Whenever the subject of study tips and advice comes up, everyone will tell you something different; things they have tried and tested themselves, study methods that teachers or fellow students have recommended or they’ll try to sell you some quick fix solution to not having studied up until this point. But quite often people fail to mention the things you should avoid doing whilst studying, which is the information that, in my opinion, is more valuable.
And so here are my basic study “don’ts”:
Don’t forget to set up – one of the biggest time wasters is searching for materials or loose pages and handouts. Make sure that when you sit down to study you have everything you might possibly need in front of you or at least close to hand. That way you won’t find yourself, every few minutes, getting up to go hunt down some other item located in another room.
Don’t leave it to the last minute – a study plan can be extremely useful when you have a lot of course material to get through, especially if you actually stick to it and use it to get ahead. That feeling of preparation will give you the confidence get over any last minute exam jitters.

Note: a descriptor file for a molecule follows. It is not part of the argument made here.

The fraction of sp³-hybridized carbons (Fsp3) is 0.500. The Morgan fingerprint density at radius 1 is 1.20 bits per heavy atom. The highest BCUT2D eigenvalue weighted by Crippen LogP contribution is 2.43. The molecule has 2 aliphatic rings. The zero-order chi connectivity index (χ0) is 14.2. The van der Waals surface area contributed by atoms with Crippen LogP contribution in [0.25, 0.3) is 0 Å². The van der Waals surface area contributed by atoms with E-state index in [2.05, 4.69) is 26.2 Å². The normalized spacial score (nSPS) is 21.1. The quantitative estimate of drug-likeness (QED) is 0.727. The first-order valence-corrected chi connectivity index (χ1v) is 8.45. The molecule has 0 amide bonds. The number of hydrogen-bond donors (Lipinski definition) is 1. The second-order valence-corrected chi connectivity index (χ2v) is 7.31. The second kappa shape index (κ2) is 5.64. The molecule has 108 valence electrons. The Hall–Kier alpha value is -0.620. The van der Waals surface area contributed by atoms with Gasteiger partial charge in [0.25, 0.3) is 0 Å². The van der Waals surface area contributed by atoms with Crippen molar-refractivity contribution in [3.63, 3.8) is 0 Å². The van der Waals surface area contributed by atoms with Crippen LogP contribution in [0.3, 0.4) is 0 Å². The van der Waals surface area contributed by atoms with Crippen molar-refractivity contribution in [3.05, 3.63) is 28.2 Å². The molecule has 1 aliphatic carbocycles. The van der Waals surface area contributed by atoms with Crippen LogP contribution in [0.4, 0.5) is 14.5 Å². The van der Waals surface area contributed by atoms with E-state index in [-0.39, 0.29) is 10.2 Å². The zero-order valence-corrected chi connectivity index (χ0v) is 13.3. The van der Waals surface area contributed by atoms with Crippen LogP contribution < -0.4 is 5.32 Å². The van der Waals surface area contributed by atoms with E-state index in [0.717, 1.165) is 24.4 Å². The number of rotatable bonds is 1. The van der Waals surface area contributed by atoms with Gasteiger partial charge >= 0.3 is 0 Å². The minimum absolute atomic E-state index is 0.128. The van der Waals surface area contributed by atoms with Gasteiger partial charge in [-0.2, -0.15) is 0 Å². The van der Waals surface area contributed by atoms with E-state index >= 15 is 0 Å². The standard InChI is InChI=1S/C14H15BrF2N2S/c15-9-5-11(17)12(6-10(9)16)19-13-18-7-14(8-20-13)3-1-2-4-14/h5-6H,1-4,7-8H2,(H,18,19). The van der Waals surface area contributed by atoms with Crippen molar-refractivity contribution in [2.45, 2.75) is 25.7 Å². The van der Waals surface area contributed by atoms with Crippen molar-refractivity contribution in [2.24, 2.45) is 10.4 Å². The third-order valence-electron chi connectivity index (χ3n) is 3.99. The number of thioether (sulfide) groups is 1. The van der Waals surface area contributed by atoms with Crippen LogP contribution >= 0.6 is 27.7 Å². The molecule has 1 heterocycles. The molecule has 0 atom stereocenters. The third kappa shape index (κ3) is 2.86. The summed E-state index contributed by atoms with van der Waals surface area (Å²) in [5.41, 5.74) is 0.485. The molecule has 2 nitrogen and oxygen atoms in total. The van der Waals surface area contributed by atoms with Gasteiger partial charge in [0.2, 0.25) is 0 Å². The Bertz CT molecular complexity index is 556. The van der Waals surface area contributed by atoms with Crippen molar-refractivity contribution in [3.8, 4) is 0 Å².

Don’t study in an unlit room – natural light creates a generally nicer study environment, preventing strained eyes and headaches, which are never helpful to a hard study session. The other thing to consider is that a dark room will always make you feel a little bit sleepy, or even slightly depressed that you’re stuck inside instead of being out having fun.
Don’t study in your pyjamas – one of the best ways to prepare yourself for a full day studying is to have a decent shower and get yourself ready as if you were leaving the house. It’s all too easy, when studying at home, to just pull on some comfy joggers or even stay in your pyjamas! But the downside to this is that it’ll put you into that relaxed state that you’ve come to associate with your “in the house” getup.
Don’t just read the course material – it’s important to actually study each individual bit of information and by study I mean repeat it to yourself, talk about it with someone or any other exercise that helps you remember the content. Personally, I find explaining what I’ve learnt to someone else is one of the best ways to ensure that the information sticks in my mind. However, the “how” is not the important bit, just make sure that you don’t simply skim the page, because when it comes to the exam you’ll never be able to recall the necessary information.
Finding your own individual way of studying is important, using the method that works best for you, but you might as well avoid the already established pitfalls whilst you’re doing it, if only to save yourself some time!